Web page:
Skippy and colour TV

at Monaro Mall, 1969
 Bronwyn Barnett

In 1963 a shopping revolution hit Canberra. Three levels of boutique and department stores, all fully enclosed and air conditioned: the shopping mall had arrived in Canberra!

Prime Minister Robert Menzies described Monaro Mall as ‘…wonderful, immoral, tempting and terribly satisfactory’ in his speech at the opening on 6 March 1963. An estimated 15,000 Canberrans flocked to the mall on the first day alone and it became an integral part of the nation’s capital as the city grew rapidly throughout the 1960s.

Skippy at Monaro Mall

Apart from the shopping, Monaro Mall provided a space for charities, community and arts groups, as well as visiting celebrities…

Courtesy of Southern Cross Austereo. NFSA: 676800

Note: This clip has no sound.

In 1968 a furry kangaroo named Skippy made her debut on Australian television and, by 1969, was a much-loved Australian and international star. She visited Canberra on 4 September 1969 with her handler Scott Denholm and crowds lined the streets around Monaro Mall to see her arrive on the back of a Freebodys Toyota Ute (‘Be like Skippy – jump into a Toyota’). Those lucky enough to find a place inside the mall were treated to a question and answer session with Denholm and CTC 7 newsreader Brian Smith. Skippy had attracted a crowd of around 20,000, one of the largest crowds ever in Canberra to that date; a rather successful promotion for Waltons, Freebodys Motors and CTC 7.

Monaro Mall debuts colour TV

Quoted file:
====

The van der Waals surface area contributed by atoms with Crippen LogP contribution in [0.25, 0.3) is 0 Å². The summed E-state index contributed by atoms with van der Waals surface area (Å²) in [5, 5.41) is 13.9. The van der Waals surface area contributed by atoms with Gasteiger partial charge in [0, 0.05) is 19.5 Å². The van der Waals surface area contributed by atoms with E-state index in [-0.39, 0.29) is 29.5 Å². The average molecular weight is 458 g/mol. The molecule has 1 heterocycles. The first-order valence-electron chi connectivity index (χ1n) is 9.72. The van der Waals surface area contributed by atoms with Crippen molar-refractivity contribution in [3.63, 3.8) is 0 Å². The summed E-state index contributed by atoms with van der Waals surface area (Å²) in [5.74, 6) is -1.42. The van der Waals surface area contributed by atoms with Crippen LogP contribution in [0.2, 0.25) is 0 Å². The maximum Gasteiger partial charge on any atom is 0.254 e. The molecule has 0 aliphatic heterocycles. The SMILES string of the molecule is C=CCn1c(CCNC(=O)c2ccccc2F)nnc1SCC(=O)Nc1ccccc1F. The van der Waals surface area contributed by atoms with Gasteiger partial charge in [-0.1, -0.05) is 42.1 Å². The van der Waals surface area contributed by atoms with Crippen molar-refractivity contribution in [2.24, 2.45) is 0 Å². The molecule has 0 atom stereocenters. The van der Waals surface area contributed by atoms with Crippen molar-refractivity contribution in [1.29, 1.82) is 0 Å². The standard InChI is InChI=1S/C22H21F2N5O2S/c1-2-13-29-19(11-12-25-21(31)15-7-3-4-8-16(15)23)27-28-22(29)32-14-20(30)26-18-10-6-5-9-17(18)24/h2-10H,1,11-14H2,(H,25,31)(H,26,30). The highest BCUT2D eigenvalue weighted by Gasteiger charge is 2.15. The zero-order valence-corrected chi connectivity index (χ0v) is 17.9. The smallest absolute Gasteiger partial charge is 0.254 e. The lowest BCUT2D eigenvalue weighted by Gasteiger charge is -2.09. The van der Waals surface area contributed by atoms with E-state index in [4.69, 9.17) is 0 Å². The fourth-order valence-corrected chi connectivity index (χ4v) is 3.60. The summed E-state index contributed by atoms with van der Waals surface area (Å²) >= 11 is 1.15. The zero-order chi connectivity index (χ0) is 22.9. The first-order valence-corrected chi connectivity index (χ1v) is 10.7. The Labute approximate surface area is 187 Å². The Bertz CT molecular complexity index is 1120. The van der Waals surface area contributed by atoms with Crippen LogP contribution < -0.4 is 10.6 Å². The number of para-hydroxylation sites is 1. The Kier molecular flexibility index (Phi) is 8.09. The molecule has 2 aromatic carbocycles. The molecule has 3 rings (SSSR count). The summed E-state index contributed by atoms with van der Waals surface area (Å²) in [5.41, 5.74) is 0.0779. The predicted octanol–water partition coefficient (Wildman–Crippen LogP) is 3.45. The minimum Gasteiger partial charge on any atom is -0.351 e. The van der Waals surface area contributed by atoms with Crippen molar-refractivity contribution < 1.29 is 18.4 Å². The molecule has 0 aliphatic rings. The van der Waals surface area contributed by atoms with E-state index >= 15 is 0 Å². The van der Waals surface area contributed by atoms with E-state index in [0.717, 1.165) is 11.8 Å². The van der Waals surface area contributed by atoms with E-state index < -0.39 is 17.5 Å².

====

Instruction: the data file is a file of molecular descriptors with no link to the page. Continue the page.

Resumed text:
Also at Monaro Mall at this time was a display giving shoppers an insight into the work of the [p[Film Australia Collection]] and the Australian News and Information Bureau and their upcoming involvement in Expo ’70 in Osaka, Japan.

Courtesy of Southern Cross Austereo. NFSA: 676800

Note: This clip has no sound.

This exhibition also provided Canberrans the opportunity to see colour television for the first time. It would be another six years before colour television came to Australia (see [p[Regional television: from colour to digital]]). Part of the display was a simulated television transmission of Commonwealth Film Unit films. These films were made about Australia for overseas audiences and were broadcast on television in Britain, Europe, United States of America and Asia.

This news story was on a CTC-TV 16mm film compilation reel with other news stories from 2–5 September 1969. Sadly the news bulletins in which these stories were broadcast do not survive.


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